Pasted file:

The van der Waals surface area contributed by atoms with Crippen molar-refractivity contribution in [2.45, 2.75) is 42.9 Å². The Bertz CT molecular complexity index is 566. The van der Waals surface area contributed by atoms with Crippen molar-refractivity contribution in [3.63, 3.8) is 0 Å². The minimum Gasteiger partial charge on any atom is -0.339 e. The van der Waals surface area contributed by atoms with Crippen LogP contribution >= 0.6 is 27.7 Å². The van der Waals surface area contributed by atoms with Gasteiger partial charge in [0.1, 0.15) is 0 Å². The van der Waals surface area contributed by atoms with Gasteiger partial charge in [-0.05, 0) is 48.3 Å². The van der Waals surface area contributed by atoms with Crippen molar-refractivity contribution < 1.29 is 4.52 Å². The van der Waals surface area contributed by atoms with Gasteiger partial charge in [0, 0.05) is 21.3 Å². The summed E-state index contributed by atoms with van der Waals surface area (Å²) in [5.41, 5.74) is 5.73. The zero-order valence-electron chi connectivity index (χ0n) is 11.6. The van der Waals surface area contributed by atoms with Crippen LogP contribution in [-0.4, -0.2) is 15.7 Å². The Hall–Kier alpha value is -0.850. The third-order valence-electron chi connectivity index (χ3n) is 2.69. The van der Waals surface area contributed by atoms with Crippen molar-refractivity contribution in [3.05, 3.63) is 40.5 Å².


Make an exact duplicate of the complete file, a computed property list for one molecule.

The van der Waals surface area contributed by atoms with Crippen molar-refractivity contribution in [2.45, 2.75) is 42.9 Å². The Bertz CT molecular complexity index is 566. The van der Waals surface area contributed by atoms with Crippen molar-refractivity contribution in [3.63, 3.8) is 0 Å². The minimum Gasteiger partial charge on any atom is -0.339 e. The van der Waals surface area contributed by atoms with Crippen LogP contribution >= 0.6 is 27.7 Å². The van der Waals surface area contributed by atoms with Gasteiger partial charge in [0.1, 0.15) is 0 Å². The van der Waals surface area contributed by atoms with Gasteiger partial charge in [-0.05, 0) is 48.3 Å². The van der Waals surface area contributed by atoms with Crippen molar-refractivity contribution < 1.29 is 4.52 Å². The van der Waals surface area contributed by atoms with Gasteiger partial charge in [0, 0.05) is 21.3 Å². The summed E-state index contributed by atoms with van der Waals surface area (Å²) in [5.41, 5.74) is 5.73. The zero-order valence-electron chi connectivity index (χ0n) is 11.6. The van der Waals surface area contributed by atoms with Crippen LogP contribution in [-0.4, -0.2) is 15.7 Å². The Hall–Kier alpha value is -0.850. The third-order valence-electron chi connectivity index (χ3n) is 2.69. The van der Waals surface area contributed by atoms with Crippen molar-refractivity contribution in [3.05, 3.63) is 40.5 Å².